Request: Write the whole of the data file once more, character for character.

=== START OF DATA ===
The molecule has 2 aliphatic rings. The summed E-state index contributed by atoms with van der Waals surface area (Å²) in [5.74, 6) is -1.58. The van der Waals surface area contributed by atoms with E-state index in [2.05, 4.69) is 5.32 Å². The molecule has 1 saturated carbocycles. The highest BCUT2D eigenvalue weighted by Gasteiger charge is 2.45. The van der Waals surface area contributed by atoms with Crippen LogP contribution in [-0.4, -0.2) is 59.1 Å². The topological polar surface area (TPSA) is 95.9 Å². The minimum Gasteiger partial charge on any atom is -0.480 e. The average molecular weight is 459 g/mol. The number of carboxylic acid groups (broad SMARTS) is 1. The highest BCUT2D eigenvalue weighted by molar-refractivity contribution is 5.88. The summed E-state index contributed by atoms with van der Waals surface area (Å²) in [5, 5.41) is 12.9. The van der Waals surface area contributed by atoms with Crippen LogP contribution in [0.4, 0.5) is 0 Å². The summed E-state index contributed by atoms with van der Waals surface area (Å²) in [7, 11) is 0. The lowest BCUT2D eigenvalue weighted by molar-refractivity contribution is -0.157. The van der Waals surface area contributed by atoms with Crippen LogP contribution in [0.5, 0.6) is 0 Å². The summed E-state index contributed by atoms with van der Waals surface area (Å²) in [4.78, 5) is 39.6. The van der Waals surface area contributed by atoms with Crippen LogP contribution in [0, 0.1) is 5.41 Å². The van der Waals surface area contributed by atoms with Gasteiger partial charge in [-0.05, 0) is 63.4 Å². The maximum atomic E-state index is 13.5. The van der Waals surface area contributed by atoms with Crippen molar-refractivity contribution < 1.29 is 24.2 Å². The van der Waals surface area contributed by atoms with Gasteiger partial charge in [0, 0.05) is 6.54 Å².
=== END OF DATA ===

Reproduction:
The molecule has 2 aliphatic rings. The summed E-state index contributed by atoms with van der Waals surface area (Å²) in [5.74, 6) is -1.58. The van der Waals surface area contributed by atoms with E-state index in [2.05, 4.69) is 5.32 Å². The molecule has 1 saturated carbocycles. The highest BCUT2D eigenvalue weighted by Gasteiger charge is 2.45. The van der Waals surface area contributed by atoms with Crippen LogP contribution in [-0.4, -0.2) is 59.1 Å². The topological polar surface area (TPSA) is 95.9 Å². The minimum Gasteiger partial charge on any atom is -0.480 e. The average molecular weight is 459 g/mol. The number of carboxylic acid groups (broad SMARTS) is 1. The highest BCUT2D eigenvalue weighted by molar-refractivity contribution is 5.88. The summed E-state index contributed by atoms with van der Waals surface area (Å²) in [5, 5.41) is 12.9. The van der Waals surface area contributed by atoms with Crippen LogP contribution in [0.4, 0.5) is 0 Å². The summed E-state index contributed by atoms with van der Waals surface area (Å²) in [7, 11) is 0. The lowest BCUT2D eigenvalue weighted by molar-refractivity contribution is -0.157. The van der Waals surface area contributed by atoms with Crippen LogP contribution in [0.5, 0.6) is 0 Å². The summed E-state index contributed by atoms with van der Waals surface area (Å²) in [4.78, 5) is 39.6. The van der Waals surface area contributed by atoms with Crippen LogP contribution in [0, 0.1) is 5.41 Å². The van der Waals surface area contributed by atoms with Gasteiger partial charge in [-0.05, 0) is 63.4 Å². The maximum atomic E-state index is 13.5. The van der Waals surface area contributed by atoms with Crippen molar-refractivity contribution < 1.29 is 24.2 Å². The van der Waals surface area contributed by atoms with Gasteiger partial charge in [0, 0.05) is 6.54 Å².